PNR&D researchers support World Diabetes Day

Ann Arbor, Mich. — Researchers from the Program for Neurology Research & Discovery (PNR&D) gathered to support World Diabetes Day, celebrated this year on November 14 with the theme “Diabetes and Women – Our Right to a Healthy Future.”

Researchers and colleagues from the Program for Neurology Research & Discovery gathered in the University of Michigan’s A. Alfred Taubman Biomedical Sciences Research Building to support World Diabetes Day’s “Blue Circle” campaign to bring awareness to women’s health issues. World Diabetes Day was November 14.

World Diabetes Day is symbolized by the International Diabetes Federation’s Blue Circle Campaign. The PNR&D team commemorated the event by forming its own Blue Circle.

Diabetes affects more than 29 million people in the United States, with another 86 million showing pre-diabetic signs. The number of diabetes patients is increasing by 5 percent per year and more than one in three Americans born in 2000 will likely develop diabetes in their lifetime.

PNR&D, under the direction of Eva Feldman, MD, PhD, is a team of more than 30 physicians and neuroscientists dedicated to understanding neurological disorders and finding better treatments and cures. Diabetic neuropathy, or nerve damage, is the leading cause of diabetic amputations and can also damage to the heart and eyes.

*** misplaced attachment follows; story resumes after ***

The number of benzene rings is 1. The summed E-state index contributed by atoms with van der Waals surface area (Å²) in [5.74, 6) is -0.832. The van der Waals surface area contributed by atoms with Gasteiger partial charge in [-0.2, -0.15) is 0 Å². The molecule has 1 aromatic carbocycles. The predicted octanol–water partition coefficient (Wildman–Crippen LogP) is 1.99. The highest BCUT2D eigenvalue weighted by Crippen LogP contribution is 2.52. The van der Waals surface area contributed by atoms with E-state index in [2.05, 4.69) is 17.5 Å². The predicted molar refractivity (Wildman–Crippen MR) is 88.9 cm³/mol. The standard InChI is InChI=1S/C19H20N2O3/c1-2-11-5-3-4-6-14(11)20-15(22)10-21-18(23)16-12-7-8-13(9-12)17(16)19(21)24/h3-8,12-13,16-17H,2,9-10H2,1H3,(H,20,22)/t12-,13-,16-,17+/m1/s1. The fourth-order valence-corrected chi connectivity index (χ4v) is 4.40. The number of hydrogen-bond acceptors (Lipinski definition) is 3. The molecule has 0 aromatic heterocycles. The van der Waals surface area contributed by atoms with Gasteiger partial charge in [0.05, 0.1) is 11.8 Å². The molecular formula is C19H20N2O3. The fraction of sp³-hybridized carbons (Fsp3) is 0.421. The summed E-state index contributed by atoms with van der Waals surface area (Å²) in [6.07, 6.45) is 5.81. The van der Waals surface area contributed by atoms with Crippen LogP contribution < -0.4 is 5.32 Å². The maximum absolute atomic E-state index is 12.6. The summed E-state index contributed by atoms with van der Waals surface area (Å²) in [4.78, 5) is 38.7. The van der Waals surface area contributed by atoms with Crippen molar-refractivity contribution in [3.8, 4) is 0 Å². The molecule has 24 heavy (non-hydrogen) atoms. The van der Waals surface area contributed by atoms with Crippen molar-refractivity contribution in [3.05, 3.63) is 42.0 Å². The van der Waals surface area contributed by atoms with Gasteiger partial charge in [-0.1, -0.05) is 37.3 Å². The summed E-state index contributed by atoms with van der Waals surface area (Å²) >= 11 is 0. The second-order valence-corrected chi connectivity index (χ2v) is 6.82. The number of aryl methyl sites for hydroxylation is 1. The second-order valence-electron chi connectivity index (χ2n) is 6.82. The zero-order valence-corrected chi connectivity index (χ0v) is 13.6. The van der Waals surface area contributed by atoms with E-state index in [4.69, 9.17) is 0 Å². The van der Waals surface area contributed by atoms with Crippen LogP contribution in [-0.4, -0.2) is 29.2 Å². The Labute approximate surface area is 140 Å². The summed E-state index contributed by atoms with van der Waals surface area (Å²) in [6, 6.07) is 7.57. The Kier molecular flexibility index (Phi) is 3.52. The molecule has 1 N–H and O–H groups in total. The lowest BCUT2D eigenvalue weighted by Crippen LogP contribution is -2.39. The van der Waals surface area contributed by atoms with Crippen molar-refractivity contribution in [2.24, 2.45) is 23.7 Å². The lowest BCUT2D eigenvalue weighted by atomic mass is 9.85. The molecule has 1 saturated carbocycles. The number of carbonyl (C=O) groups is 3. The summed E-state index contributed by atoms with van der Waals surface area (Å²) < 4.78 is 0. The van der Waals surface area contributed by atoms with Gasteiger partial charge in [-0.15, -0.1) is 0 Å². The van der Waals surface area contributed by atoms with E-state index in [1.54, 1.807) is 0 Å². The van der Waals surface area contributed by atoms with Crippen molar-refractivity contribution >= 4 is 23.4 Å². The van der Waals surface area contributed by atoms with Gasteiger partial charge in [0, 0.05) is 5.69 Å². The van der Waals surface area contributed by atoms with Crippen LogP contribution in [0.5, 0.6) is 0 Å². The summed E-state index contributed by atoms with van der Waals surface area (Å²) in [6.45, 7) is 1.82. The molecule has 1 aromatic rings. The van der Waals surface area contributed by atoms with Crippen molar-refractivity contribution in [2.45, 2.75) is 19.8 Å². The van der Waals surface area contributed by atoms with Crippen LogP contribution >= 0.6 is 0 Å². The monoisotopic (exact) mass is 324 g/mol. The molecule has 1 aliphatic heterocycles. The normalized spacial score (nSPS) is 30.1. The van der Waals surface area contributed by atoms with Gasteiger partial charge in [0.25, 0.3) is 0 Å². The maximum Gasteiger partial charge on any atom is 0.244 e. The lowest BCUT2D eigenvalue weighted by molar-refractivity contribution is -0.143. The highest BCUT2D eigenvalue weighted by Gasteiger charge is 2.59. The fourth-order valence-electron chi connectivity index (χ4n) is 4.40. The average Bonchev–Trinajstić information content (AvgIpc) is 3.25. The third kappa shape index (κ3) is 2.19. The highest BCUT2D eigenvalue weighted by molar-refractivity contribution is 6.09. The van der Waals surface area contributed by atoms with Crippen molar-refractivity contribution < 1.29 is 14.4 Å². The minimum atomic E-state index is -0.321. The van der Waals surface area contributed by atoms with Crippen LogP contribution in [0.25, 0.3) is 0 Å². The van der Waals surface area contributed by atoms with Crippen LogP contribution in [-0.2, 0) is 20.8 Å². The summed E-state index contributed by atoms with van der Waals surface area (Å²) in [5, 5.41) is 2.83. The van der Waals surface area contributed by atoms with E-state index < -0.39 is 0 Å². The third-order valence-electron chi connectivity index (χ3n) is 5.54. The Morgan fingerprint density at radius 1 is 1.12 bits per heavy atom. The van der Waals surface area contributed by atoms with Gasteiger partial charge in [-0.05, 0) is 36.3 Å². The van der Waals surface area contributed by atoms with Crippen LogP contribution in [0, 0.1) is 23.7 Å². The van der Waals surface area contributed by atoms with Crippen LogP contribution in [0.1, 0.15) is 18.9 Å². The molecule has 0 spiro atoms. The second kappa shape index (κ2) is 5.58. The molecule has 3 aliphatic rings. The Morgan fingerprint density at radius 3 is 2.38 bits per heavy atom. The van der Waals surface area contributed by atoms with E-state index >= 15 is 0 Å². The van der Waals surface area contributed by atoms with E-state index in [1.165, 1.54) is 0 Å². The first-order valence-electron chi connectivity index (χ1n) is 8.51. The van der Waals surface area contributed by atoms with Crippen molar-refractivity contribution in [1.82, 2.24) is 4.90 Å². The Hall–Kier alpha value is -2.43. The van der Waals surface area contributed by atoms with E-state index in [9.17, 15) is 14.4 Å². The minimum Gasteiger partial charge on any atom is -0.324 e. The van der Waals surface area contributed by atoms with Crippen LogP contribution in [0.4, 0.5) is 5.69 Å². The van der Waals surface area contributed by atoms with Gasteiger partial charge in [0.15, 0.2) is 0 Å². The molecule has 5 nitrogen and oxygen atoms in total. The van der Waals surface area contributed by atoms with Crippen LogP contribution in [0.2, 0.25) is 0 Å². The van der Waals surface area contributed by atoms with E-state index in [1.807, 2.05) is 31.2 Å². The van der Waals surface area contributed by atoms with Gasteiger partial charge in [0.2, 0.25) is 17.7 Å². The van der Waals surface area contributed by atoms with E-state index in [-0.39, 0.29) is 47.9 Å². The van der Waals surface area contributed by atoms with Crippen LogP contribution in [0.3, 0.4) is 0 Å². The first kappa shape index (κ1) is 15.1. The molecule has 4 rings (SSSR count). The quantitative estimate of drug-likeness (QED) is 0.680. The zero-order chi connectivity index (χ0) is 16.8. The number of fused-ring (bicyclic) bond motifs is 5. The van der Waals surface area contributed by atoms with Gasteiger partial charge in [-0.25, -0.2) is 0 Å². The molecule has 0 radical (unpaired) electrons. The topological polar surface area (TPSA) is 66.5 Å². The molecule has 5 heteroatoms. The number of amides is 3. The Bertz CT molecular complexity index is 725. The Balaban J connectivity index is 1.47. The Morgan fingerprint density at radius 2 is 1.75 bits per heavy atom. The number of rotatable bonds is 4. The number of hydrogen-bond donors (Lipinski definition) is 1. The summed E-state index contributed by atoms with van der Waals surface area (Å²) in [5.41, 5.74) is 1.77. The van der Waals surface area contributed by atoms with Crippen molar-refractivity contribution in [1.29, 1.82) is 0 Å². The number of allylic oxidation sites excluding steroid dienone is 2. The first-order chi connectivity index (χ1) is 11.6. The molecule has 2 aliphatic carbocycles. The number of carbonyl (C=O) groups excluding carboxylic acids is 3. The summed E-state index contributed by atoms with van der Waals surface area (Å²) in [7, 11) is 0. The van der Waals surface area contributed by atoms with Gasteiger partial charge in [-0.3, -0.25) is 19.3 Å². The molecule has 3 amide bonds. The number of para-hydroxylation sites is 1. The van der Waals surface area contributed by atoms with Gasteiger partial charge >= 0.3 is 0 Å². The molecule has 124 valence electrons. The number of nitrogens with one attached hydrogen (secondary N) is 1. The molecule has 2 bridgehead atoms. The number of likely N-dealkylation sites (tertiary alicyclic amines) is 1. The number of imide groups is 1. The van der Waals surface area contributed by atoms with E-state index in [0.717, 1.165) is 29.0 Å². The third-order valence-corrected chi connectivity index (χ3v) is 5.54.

“Diabetes has reached epidemic proportions in our country and around the world,” Dr. Feldman said. “And the sad fact is that its numbers will continue to climb. Its neurological complications can be devastating, and we are determined to understand those complications so we can treat and ultimately cure them.”

Understanding diabetic neuropathy is a main focus of PNR&D scientists:

  • PNR&D scientists have developed a diagnostic procedure for peripheral neuropathy that is used worldwide.
  • PNR&D researchers have discovered that excess fats in the bloodstream (dyslipidemia) may play a greater role in diabetic neuropathy than sugars in the bloodstream – a finding that may help us find new treatments.
  • Our laboratory is working to understand how excess fats in the bloodstream negatively impact the human brain – and developing studies in patients that identify how obesity and diabetes can reduce a patient’s ability to think, as well as reduce strength and mobility.
  • Next steps include conducting clinical trials in a number of distinct populations to compare the nervous system benefits of weight loss, increased exercise, and bariatric surgery.

World Diabetes Day focused this year on women’s health. According to the International Diabetes Federation:

  • There are currently over 199 million women living with diabetes. This total is projected to increase to 313 million by 2040.
  • Two out of every five women with diabetes are of reproductive age, accounting for over 60 million women worldwide.
  • Diabetes is the ninth leading cause of death in women globally, causing 2.1 million deaths per year.
  • Women with type 2 diabetes are almost 10 times more likely to have coronary heart disease than women without the condition.
  • Women with type 1 diabetes have an increased risk of early miscarriage or having a baby with malformations.